A Rose to the Torch by Bartholomew Lander

Incredible world building

I can completely understand why people have a “Marmite” reaction to this (i.e. they either love it or hate it): if I hadn’t read the prequel to this, All Bleeds Through (ABT), then I believe that I would have been somewhat confused, too.

ABT lays out the basics of the universe, with tales set inside it that eventually all link together. This brings nearly all of those loose threads together, and shows how much each individual and story really are connected. When I realised this, I had to go back and check, and I was wowed.

Not only that, the mythology is set up brilliantly. We not only have the Hemomancers and Humans, and how they are affected by events and each other, we also have a whole background of religious mythology with such amazing depth to it, that it’s completely believable that it could be our world and not just an alternate universe.

As for the story itself, here we have Coral, and Gavin, alongside other characters who were introduced to us in ABT. It is primarily Coral and Gavin’s histories which are revealed here as being important to the story as a whole, neither of whom actually truly knew about their background and the true meaning of it.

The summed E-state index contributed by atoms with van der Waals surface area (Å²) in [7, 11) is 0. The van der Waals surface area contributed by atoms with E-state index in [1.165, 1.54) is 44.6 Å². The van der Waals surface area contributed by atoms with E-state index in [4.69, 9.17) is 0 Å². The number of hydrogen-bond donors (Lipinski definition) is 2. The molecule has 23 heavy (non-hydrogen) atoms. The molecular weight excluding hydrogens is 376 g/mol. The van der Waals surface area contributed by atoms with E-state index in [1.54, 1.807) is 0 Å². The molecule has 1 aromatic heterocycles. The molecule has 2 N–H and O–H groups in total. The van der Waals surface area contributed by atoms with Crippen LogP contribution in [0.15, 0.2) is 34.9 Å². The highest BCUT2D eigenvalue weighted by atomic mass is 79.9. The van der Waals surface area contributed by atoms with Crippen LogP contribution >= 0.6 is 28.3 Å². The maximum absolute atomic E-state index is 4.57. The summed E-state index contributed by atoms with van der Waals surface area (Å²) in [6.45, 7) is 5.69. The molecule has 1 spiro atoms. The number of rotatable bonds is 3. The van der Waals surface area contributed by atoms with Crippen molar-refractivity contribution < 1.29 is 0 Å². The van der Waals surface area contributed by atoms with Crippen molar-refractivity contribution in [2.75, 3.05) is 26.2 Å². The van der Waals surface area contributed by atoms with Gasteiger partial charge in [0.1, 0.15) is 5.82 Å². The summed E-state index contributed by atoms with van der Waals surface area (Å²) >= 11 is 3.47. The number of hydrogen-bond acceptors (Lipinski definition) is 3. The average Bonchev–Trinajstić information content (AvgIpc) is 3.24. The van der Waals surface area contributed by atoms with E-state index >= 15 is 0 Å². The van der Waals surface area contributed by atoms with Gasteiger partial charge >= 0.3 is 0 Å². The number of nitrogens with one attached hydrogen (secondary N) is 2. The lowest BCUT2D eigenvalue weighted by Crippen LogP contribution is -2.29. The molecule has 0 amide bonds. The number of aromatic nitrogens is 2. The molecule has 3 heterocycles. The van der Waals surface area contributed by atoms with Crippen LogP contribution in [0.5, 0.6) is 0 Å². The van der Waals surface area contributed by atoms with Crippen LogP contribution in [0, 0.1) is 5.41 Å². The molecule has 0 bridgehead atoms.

Coral goes from being a scared, ambivalent teenager, to a strong wildcard contender. She’s supposed to be a “nought”, one with the blood type O Negative, who has no control over the blood of others. Yet there is a huge fight over her blood; in the hunt to kill noughts over the years, Coral is now perhaps the only one left, the only one who can save an evil lord whose blood was poisoned years ago in order to end the slaughter.

But, this is where it gets complicated for Coral: who is the real monster in this story? The lord who has tried to control all other hemomancers for more than a century? Or those willing to sacrifice Coral for the greater good?

Can Coral not only prevail but find a way to fight back? It’s not until the very end that she finds out who are true friends are, but by that time, will it be too late?

I must admit, my rating hovered back and forth on this, mostly due to the characterisation. But it all came together wonderfully, as the characters and the story developed. Most of all, towards the end, it was possible to understand the characters and their reasonings better. The ending was a total shock, but shouldn’t have been so surprising, really. No one is safe and what can go wrong, will go wrong, etc. So, along with all of the above, I just have to rate it highly, just like the prequel.

The final lines leave hope, despite the devastation. A nice way to make way for the sequel.

Final rating: ★★★★★ – Loved it/couldn’t put it down

*I received a free digital ARC via NetGalley and the publisher in exchange for an honest review.*

Secrets and Suitors by Joanna Barker

Beautiful

Typical me, I’m behind on my reviewing again! Yet this one sticks in the mind plenty enough for me to still be able to give my thoughts and opinions on it.